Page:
Breeders are the only source of certified exotic shorthair kittens. Animal shelters may have adults up for adoption. Adopting an adult is a short process, which usually entails a couple of minutes of paperwork and payment of a standard fee. Obtaining kittens from breeders may take more time. 

Certification, pedigree and other paperwork may take a while to be processed. It is important to check if the breeder conducts Feline polycystic kidney disease tests on their cats. PKD is a common ailment found in Persian-derived breeds. This disorder can lead to eventual kidney failure. It is highly recommended to test exotic shorthair kittens for PKD. The exotic shorthair price ranges from $100 dollars or so for adults from animal shelters and up to $600 dollars for kittens from reputable breeders. Yearly maintenance costs for the exotic shorthair can reach $1000. These include medical check-ups, cat food costs and other miscellaneous expenditures.

    More information about exotic shorthair can be found on

    Article Source: EzineArticles

Thursday, August 25, 2016

AMERICAN SHORTHAIR - Cats of the World

American Shorthair - Cats of the World

Friday, April 15, 2016

4 Interesting Facts About the AMERICAN SHORTHAIR CAT Breed

If you are considering get a cat for a pet, then the American Shorthair cat breed is one you may do well to consider - especially if a unique cat is one you fancy. This is an opinion that may yet become stronger in you after you get to read our collection of five interest facts, presented as 'did you knows' about the American Shorthair cat breed.

English: American shorthair cat Romeo from Sta...
American shorthair cat Romeo
(Photo credit: Wikipedia)

1) For one, did you know that the American Shorthair cat breed is the world's eighth most popular cat breed? The implication here is that if you have found yourself smitten by it, then you are not alone - many other people do. The fact that the American Shorthair cat breed is the eighth most popular cat breed in the world is not arbitrary or a product of guesswork. It is based on painstakingly collected statistics, by the Cat Fanciers Association for the year 2007.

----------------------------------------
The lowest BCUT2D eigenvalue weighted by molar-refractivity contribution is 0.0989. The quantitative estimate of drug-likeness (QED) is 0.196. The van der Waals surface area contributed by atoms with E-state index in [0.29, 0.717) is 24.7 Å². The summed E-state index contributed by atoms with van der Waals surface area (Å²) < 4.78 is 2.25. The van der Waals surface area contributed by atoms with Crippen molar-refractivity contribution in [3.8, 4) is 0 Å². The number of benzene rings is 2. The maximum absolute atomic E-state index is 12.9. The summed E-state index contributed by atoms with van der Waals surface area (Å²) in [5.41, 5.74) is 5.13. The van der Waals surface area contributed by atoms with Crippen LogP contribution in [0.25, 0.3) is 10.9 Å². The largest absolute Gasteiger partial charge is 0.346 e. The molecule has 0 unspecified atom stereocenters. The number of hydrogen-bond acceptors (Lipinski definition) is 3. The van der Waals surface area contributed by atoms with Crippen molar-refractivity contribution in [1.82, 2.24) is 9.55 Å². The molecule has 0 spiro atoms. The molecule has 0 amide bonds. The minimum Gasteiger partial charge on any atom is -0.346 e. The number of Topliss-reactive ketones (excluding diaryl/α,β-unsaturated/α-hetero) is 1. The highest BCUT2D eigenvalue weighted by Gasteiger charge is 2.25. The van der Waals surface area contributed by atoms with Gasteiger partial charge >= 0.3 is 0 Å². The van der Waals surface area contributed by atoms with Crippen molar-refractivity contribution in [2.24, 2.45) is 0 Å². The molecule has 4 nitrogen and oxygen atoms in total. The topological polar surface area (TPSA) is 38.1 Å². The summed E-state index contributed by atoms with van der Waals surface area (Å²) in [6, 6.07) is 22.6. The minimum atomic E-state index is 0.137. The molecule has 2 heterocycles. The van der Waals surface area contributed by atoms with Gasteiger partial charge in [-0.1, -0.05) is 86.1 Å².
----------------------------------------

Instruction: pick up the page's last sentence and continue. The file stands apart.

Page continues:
2) Secondly, did you know that the American-Shorthair cat is a direct descendant of another popular breed, known simply as the English cat. Indeed, the fact that the American Shorthair breed is only three centuries old or so (although the name is much newer) means that it is more or less a variant of the English cat; seeing that such a period of time is not really long enough to result in the format ion of a new cat species. Legend has it that these English cats (which gradually gave birth to the American Shorthair) found their way into the states thanks to efforts by the early settlers to protect cargo in their ships from the destruction of rodents. At a time when technology was not as advanced as today, the only way this could be done was by bringing cats on board, and this is how the English cats found their way into America, where they went on to give birth to the American-Shorthair breed.

3) Thirdly, did you know that the American Shorthair is one of the truly multi-colored cat breeds, recognizable as it is, in more than 80 color patterns? You could find an American-Shorthair that is remarkably brown, just as you could find one that is remarkably white, silver and so many other colors. Clearly then, if color is an attribute you value in cats, the American Shorthair is not one of the breeds that limit your choices - you will actually find yourself spoilt for choice.

4) Fourthly, did you know that the American Shorthair is the very same breed of cat that was originally known as Domestic Shorthair? Its change of name, from domestic shorthair to American-Shorthair could have to do with propaganda or it could be more practical (to differentiate from other similar cats). That is still a subject of conjecture. What is known for sure is that this is the very same cat breed that was known as the domestic shorthair. Of course, you will have to be a senior citizen to have been a cat fancier when the breed was known by its former name; for the change of name took place in 1966.